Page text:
Managing by Objectives helps ensure that the organization is moving towards achieving its goals. Teams get together and agree their objectives and agree the strategy they are going to adopt in pursuit of their overall goals.
An objective may be defined as “something which has to be accomplished, either as a point to be aimed at (a target), a plan or a project to be implemented or completed, a standard of performance to be achieved and maintained, personal development objectives to be achieved, or values to be maintained.”
Characteristics of a Good Objective.
The SMART criteria may be used to define a good objective:
S = Specific
M = Measurable
A = Agreed
R = Relevant
T = Time related
The objective/target must be documented in the Performance Review Form setting out what is to be achieved and within a specified time frame.
There is little point in agreeing objectives unless one is clear how performance will be measured. There are several types of measurement systems including the following:
· Impact measures – e.g. completion of a project, number of clients availing of a service.
· Reaction measures – e.g. satisfaction survey of clients/customers.
· Time measures – e.g. meeting deadlines, clearing waiting list backlog, and response times.
· Quality measures – e.g. quality assurance reports.
· Financial measures – e.g. income and expenditure.
Measurement techniques should meet the following criteria: –
- Measures should focus on results
- Teams must have control over the achievement of the goals
- Measures should be objective and observable
- Teams must have access to relevant data
- Existing measures should be used or adapted wherever possible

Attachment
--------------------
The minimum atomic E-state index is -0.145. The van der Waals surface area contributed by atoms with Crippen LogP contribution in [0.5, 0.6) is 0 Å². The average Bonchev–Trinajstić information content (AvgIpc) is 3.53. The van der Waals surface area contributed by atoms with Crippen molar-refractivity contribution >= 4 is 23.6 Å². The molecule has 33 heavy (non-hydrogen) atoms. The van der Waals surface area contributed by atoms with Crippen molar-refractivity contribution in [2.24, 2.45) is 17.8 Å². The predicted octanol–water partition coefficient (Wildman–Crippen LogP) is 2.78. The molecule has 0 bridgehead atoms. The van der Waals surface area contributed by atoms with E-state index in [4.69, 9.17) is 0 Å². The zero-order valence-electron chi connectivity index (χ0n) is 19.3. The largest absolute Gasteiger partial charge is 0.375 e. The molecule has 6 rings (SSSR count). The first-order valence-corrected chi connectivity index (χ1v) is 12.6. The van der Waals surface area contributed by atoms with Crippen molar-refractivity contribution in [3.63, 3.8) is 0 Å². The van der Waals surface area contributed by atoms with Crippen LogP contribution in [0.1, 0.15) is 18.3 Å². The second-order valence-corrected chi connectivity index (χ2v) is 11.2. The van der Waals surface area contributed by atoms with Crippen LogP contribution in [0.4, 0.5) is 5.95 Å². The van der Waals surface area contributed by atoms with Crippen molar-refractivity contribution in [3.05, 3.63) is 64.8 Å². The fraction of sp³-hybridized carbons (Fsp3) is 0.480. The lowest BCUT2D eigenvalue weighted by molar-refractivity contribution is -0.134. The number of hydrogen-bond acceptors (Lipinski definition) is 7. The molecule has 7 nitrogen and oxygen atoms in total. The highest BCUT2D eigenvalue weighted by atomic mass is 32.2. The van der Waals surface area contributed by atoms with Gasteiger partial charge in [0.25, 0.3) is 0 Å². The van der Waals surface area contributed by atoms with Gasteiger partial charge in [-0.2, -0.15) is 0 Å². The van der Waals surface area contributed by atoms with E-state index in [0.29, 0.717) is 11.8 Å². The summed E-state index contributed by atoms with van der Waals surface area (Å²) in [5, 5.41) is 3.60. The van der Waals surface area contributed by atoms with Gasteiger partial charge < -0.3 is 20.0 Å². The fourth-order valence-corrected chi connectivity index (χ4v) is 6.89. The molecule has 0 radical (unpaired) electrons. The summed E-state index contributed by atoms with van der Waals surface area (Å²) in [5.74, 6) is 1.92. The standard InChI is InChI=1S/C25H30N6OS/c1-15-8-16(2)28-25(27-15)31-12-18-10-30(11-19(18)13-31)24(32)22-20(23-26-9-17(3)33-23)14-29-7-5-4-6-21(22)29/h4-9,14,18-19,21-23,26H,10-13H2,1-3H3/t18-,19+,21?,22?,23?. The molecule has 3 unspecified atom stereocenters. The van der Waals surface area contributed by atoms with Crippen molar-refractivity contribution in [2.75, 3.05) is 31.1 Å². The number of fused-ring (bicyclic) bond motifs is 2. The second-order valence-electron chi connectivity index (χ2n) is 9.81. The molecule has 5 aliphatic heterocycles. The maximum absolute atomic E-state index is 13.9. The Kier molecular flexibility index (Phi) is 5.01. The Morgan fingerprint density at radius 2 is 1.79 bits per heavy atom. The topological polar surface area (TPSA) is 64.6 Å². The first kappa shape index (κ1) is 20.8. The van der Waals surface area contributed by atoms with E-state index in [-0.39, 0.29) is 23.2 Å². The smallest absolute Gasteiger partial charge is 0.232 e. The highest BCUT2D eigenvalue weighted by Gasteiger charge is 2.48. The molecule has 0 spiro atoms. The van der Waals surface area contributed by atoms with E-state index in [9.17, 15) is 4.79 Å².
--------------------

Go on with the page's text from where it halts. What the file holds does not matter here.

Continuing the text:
(iii) Agreeing Objectives:
Team Leaders should bring their team together to take part in setting objectives with a view to reaching agreement. These objectives should be set in line with the overall goals of the organization and the agreed service plan.
The steps required to agree objectives:
· Identify and agree the key performance areas for the team.
· Ask the team what goals they believe can be achieved for each of the key performance areas.
· Discuss the suggested goals and agree on any amendments.
· Agree on the performance measures that can be used or the sort of evidence that can be obtained to indicate the extent to which targets/goals have been reached.
If objectives/targets are to improve performance and motivate team members there is no point in making them too easy. They should be challenging, aimed at developing team members and giving them a real sense of achievement. They must also, however, be realistic.
Teams should avoid setting objectives which are over-optimistic. Teams should set objectives which are within their control and capability and in line with available resources.
It may be necessary for teams to amend their objectives during the year due to circumstances outside of their direct control. This flexibility is important. External factors may change one of the priorities of a team, rendering their original goals unobtainable during the performance review period in question. It is important, however, that the objectives/targets are not amended unless absolutely necessary as this would discredit the process. The role of a Team Leader when faced with a problem is, wherever possible, to encourage team members to identify what other actions need to be taken to overcome the difficulty rather than to change direction.
(v) Time Related:
Objectives should be completed within an agreed time scale. The expected time lines should be specified in the Performance Review Form.